NEWA. Allium leafminer, Tomato brown rugose fruit virus

I hope your crops didn’t suffer too much from this morning’s frost. According to weather stations in RI on Cornell’s NEWA network, it went down to 27 degrees in Scituate. There are 5 new weather stations in RI connected to NEWA. Four of the weather stations were purchased and installed by the RI Fruit Growers Association with a DEM Specialty Crop Block Grant. The 4 RIFGA weather stations are in North Scituate, West Greenwich, Middletown, and Little Compton. NEWA takes the weather data and runs it through many crop production models for apples, berries, grapes, and many insect and disease models for vegetables! And even if  you are interested in a pest not on NEWA, NEWA tracks degree days. It’s really an incredible tool! There are tutorials throughout NEWA, and we can help you set up a User Profile and get comfortable using NEWA. Check out NEWA and let me know what you think.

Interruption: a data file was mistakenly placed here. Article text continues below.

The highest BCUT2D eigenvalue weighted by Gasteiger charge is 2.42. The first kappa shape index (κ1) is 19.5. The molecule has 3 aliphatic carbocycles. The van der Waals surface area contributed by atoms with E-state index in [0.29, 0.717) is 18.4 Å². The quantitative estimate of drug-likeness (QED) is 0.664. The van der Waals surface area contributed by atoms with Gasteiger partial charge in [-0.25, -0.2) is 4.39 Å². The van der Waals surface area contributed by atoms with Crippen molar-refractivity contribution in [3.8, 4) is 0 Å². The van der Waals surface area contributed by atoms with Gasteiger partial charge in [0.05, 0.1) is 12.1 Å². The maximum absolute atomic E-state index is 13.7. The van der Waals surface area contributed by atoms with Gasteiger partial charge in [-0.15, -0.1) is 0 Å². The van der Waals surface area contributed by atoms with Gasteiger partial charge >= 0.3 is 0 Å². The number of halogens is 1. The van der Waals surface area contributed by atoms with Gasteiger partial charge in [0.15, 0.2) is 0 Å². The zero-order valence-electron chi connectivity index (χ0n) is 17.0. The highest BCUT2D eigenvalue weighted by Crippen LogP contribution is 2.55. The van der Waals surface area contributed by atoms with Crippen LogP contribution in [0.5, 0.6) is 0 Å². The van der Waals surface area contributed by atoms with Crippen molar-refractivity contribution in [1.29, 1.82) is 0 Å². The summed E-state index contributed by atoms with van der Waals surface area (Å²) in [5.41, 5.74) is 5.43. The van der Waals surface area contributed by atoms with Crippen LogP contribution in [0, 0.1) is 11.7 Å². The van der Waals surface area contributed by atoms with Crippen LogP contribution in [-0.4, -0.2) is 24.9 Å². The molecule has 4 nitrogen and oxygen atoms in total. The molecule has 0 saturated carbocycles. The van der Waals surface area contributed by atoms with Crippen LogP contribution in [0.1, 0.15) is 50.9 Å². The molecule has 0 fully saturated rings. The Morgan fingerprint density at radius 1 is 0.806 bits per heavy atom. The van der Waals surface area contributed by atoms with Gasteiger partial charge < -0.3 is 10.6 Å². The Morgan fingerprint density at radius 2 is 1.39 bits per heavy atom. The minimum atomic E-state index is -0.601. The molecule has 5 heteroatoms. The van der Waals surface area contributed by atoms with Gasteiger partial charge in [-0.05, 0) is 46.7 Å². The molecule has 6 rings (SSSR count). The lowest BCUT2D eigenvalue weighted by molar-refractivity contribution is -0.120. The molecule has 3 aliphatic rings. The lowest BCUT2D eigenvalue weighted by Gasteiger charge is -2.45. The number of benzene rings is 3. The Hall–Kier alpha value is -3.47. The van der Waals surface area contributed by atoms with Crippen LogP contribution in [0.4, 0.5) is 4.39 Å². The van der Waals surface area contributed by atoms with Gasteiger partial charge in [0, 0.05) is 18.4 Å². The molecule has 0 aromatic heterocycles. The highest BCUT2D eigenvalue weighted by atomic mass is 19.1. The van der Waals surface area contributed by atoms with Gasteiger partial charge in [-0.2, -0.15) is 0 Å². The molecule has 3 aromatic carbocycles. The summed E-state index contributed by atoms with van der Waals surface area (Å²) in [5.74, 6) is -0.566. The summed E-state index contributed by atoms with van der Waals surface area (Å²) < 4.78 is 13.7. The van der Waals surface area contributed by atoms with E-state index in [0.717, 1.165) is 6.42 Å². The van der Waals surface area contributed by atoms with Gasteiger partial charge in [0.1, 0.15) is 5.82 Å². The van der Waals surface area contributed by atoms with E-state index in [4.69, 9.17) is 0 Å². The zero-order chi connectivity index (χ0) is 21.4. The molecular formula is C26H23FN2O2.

Allium leafminer has been found on onions, scallions, garlic, leeks, and chives throughout RI. There are two generations each year – one in the spring and one in the fall. The fall generation is much worse than the spring generation, but in the last couple of weeks at some RI farms we found many Allium leafminer egg laying scars. Egg laying for the spring generation should be finished now or very soon. See this fact sheet for management information:
If your Allium planting isn’t too large it may be possible to pick off leaves with egg paying scars. This would stop any larvae from tunneling in the leaves and down to the onions or garlic.
There is a new virus of tomatoes and peppers – Tomato brown rugose fruit virus (ToBRFV). This virus was seen in MA in 2022 – and tomato seeds infected with the virus were shipped in 2023. The potentially infected seeds are Sweet Prince and Brandywise (not to be confused with Brandywine). At the URI Plant Clinic we have immunostrips that can test for ToBRFV. Immunostrips are like Covid rapid tests for plant diseases and viruses. If you have suspect tomato or pepper plants please contact us. See pictures and learn more about ToBRFV at:
Heather Faubert